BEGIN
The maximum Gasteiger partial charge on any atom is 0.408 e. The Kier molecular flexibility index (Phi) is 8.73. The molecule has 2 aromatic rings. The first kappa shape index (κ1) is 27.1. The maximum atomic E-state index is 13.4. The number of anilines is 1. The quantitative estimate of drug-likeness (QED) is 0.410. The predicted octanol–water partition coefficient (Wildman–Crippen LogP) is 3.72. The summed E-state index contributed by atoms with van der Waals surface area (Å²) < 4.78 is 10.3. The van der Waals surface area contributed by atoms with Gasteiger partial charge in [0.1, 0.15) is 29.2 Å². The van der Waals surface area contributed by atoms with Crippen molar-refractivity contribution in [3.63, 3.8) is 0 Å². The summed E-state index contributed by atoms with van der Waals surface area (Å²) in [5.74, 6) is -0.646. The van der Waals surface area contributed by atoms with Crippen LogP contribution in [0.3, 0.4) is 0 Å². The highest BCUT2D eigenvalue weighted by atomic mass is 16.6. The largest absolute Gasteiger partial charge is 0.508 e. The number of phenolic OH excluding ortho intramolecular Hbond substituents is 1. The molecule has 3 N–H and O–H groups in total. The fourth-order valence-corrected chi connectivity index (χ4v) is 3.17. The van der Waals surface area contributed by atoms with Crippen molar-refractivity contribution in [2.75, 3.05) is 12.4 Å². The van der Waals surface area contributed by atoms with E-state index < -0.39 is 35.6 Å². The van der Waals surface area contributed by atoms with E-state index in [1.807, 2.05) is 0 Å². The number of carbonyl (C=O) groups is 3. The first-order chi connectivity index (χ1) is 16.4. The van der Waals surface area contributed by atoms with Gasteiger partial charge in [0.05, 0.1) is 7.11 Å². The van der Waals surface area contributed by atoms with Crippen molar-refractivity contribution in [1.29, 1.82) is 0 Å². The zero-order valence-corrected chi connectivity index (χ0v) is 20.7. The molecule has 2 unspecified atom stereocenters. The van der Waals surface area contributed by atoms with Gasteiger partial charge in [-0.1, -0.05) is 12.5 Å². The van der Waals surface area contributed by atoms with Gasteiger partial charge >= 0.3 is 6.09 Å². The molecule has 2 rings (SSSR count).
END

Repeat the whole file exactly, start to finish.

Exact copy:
The maximum Gasteiger partial charge on any atom is 0.408 e. The Kier molecular flexibility index (Phi) is 8.73. The molecule has 2 aromatic rings. The first kappa shape index (κ1) is 27.1. The maximum atomic E-state index is 13.4. The number of anilines is 1. The quantitative estimate of drug-likeness (QED) is 0.410. The predicted octanol–water partition coefficient (Wildman–Crippen LogP) is 3.72. The summed E-state index contributed by atoms with van der Waals surface area (Å²) < 4.78 is 10.3. The van der Waals surface area contributed by atoms with Gasteiger partial charge in [0.1, 0.15) is 29.2 Å². The van der Waals surface area contributed by atoms with Crippen molar-refractivity contribution in [3.63, 3.8) is 0 Å². The summed E-state index contributed by atoms with van der Waals surface area (Å²) in [5.74, 6) is -0.646. The van der Waals surface area contributed by atoms with Crippen LogP contribution in [0.3, 0.4) is 0 Å². The highest BCUT2D eigenvalue weighted by atomic mass is 16.6. The largest absolute Gasteiger partial charge is 0.508 e. The number of phenolic OH excluding ortho intramolecular Hbond substituents is 1. The molecule has 3 N–H and O–H groups in total. The fourth-order valence-corrected chi connectivity index (χ4v) is 3.17. The van der Waals surface area contributed by atoms with Crippen molar-refractivity contribution in [2.75, 3.05) is 12.4 Å². The van der Waals surface area contributed by atoms with E-state index < -0.39 is 35.6 Å². The van der Waals surface area contributed by atoms with E-state index in [1.807, 2.05) is 0 Å². The number of carbonyl (C=O) groups is 3. The first-order chi connectivity index (χ1) is 16.4. The van der Waals surface area contributed by atoms with Gasteiger partial charge in [0.05, 0.1) is 7.11 Å². The van der Waals surface area contributed by atoms with Crippen molar-refractivity contribution in [1.29, 1.82) is 0 Å². The zero-order valence-corrected chi connectivity index (χ0v) is 20.7. The molecule has 2 unspecified atom stereocenters. The van der Waals surface area contributed by atoms with Gasteiger partial charge in [-0.1, -0.05) is 12.5 Å². The van der Waals surface area contributed by atoms with Gasteiger partial charge >= 0.3 is 6.09 Å². The molecule has 2 rings (SSSR count).